More broadly, I took inspiration from East Asian culture, but did not adhere to it strictly. I would never claim that the world of the hexarchate is “authentically” Asian. The hexarchate’s authoritarianism and hierarchical nature was partly drawn from Confucianism/Neo-Confucianism, because the government’s control of consensus reality depends on social control. But I deviated from historical precedent here–for example, I am unfond of Confucian patriarchy and didn’t want to replicate it in the world I was writing, even if it was a dystopia, so I tried to establish that women and men (and later alts–nonbinary people) were regarded as equals. I figured that we were far enough in the future that people were genetically engineered to the nines anyway.
Some of the small details were also Asian-inspired. Food is one example. I grew tired of reading science fiction in which the food was relentlessly European, so I decided the Kel would fly around space serving gimchi (the notorious Kel pickles). People use chopsticks; in one of the tie-in stories, “Extracurricular Activities,” it’s established that Jedao has to be introduced to forks. And then in Revenant Gun I introduced a character who hated tea because I am so tired of Asians = tea. Which is hilarious, considering that I do drink tea, but I never grew up with any sort of ritual, and my first tea was Lipton tea from the Commissary!
Another example is the number four being unlucky, which is something I grew up with as a child in South Korea. I was accustomed to seeing elevators with the fourth floor marked with F (for “four” in English) rather than the numeral 4, which would have been unlucky. Given that the hexarchate’s state religion runs on applied numerology, I figured there would probably be some number-related superstitions. When discussing this with my husband (who debugs all my stories), we decided that one of the reasons the hexarchate’s economy sometimes suffered was that they were busy scheduling product launches and so on that rigidly adhered to propitious days. A later rival to the old hexarchate is able to boost its economy by relaxing that requirement, which you’ll see in Revenant Gun.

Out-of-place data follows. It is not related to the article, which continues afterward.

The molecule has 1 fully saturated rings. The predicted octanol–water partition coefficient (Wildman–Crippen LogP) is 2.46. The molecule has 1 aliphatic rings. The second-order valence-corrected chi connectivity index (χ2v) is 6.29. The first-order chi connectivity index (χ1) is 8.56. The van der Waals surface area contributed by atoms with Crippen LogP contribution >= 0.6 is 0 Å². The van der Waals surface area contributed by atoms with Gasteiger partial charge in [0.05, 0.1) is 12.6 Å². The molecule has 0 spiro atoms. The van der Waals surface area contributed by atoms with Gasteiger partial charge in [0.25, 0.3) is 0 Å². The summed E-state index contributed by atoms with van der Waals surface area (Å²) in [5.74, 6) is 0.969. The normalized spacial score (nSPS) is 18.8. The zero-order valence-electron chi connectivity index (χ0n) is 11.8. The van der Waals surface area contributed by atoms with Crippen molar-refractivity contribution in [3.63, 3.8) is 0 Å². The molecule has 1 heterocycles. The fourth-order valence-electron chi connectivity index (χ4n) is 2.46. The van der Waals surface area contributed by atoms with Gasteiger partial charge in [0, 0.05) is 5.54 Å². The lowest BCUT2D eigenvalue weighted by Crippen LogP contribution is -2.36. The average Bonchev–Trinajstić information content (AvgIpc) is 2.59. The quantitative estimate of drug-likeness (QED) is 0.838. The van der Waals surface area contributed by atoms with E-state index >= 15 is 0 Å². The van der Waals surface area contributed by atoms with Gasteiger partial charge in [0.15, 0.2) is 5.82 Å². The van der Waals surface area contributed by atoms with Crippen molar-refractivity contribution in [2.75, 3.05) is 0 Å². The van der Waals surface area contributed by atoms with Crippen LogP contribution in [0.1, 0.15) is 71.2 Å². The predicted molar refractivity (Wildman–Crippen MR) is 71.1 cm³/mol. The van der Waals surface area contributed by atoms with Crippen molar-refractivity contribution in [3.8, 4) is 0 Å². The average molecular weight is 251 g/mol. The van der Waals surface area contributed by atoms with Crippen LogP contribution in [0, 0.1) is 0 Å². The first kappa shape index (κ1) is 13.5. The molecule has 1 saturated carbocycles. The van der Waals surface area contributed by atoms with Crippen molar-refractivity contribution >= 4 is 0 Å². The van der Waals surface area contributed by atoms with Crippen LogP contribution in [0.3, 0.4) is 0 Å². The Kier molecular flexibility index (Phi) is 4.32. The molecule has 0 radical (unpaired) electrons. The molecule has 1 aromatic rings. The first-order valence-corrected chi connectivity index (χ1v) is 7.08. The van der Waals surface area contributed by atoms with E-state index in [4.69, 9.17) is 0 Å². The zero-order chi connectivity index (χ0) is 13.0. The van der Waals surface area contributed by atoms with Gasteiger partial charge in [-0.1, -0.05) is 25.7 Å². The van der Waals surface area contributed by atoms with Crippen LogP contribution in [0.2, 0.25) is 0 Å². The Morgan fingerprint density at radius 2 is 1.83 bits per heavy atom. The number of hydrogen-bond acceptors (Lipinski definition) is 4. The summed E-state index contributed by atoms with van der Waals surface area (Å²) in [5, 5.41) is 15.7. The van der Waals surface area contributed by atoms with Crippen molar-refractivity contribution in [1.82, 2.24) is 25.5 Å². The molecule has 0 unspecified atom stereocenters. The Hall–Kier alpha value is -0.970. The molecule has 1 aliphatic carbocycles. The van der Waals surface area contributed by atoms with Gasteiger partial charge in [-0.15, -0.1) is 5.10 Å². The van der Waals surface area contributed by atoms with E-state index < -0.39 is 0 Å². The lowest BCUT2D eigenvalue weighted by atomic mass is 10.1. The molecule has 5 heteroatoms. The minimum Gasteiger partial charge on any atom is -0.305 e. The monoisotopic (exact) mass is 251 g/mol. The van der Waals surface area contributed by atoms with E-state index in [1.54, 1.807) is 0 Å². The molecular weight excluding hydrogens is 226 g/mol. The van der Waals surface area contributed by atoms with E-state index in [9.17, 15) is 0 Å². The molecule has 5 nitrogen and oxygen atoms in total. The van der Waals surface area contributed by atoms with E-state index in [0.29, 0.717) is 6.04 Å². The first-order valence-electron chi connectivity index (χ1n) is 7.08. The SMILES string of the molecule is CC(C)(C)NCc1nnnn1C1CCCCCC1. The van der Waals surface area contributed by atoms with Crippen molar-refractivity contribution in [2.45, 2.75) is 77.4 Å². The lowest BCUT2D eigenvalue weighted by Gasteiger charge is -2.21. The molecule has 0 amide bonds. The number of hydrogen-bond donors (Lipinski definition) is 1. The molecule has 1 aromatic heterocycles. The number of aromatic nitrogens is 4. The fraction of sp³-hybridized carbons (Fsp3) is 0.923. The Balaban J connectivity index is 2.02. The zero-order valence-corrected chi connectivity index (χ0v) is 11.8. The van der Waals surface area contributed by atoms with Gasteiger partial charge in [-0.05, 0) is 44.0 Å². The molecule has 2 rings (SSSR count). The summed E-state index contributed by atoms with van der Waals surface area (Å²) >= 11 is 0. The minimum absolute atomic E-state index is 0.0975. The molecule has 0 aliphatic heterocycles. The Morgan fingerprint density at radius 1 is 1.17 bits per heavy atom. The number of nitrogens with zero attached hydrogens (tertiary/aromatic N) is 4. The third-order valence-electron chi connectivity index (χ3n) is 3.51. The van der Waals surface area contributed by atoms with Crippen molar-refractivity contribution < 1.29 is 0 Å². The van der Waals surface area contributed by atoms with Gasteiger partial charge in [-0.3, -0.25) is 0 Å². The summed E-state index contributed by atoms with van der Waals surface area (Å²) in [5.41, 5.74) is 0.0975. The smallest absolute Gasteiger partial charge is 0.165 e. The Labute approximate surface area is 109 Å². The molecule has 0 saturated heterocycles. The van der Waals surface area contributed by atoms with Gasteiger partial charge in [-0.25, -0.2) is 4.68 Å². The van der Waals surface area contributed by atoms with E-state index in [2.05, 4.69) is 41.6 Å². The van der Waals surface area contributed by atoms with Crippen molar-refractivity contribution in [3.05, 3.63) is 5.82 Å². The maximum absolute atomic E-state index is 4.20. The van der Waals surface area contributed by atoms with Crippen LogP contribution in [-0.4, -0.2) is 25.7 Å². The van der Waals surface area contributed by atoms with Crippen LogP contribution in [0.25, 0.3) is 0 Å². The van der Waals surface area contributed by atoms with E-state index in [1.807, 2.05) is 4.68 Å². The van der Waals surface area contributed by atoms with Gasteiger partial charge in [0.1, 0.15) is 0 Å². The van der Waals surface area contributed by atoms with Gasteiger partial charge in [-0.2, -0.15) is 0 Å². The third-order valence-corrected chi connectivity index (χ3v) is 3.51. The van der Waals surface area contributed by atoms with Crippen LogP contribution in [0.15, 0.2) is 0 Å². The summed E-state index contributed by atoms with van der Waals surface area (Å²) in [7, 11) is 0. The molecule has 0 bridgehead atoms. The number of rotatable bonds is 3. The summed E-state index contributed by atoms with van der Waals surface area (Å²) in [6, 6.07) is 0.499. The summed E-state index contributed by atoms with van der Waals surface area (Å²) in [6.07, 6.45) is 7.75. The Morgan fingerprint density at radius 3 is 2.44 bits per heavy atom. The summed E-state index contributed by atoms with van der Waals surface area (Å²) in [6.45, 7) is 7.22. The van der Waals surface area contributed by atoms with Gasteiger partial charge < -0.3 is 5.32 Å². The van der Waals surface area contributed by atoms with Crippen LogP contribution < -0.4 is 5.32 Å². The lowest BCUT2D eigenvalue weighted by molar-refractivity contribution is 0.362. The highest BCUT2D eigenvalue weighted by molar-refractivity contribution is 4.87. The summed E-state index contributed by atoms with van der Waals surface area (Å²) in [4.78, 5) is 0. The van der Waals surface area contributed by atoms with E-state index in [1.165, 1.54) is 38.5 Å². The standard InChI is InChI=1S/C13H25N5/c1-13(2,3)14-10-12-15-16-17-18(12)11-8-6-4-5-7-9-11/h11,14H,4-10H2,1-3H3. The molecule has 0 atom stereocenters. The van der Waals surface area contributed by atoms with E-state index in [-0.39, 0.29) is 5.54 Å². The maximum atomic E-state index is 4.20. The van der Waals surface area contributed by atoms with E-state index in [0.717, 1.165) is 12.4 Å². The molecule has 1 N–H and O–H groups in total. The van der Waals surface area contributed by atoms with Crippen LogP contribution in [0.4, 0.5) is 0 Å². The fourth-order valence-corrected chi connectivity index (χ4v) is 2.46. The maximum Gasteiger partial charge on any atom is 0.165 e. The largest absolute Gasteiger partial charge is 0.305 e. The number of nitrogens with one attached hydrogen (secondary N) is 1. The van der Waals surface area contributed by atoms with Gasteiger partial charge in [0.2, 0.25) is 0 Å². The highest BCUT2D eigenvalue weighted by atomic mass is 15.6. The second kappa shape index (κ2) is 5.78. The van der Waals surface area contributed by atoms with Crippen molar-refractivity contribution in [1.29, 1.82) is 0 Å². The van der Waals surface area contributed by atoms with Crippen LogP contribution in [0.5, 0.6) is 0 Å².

Returning to sex and gender, I had originally determined that the Kel regarded body modification, including sex changes, with suspicion. There wasn’t space to show it in Ninefox, which is very narrow in focus, but this is because the Andan and Shuos factions use body mods freely. The Andan do so because they’re responsible for first contact and diplomacy, so part of interacting with alien/foreign cultures sometimes includes modding themselves to make a favorable impression. They also dominate high culture and place an emphasis on beauty as a way of manipulating people. The Shuos, well, they’re spies. For their part, the Kel are, to be frank, expendable xenophobic fascists, so they resent the Andan, and have their doubts about the Shuos.
I wish I could say that I planned all of this out ahead of time. But in the main, I had a general idea of the “feeling” of the society I wanted to depict, and I let details emerge in the writing, then tweaked them in revisions. You’ll have to let me know whether the results worked or not!
About the Author
Yoon Ha Lee is an American science fiction writer born on January 26, 1979 in Houston, Texas. His first published story, “The Hundredth Question,” appeared in Fantasy & Science Fiction in 1999; since then, over two dozen further stories have appeared. He lives in Baton Rouge, Louisiana.
Preorder Raven Stratagem here.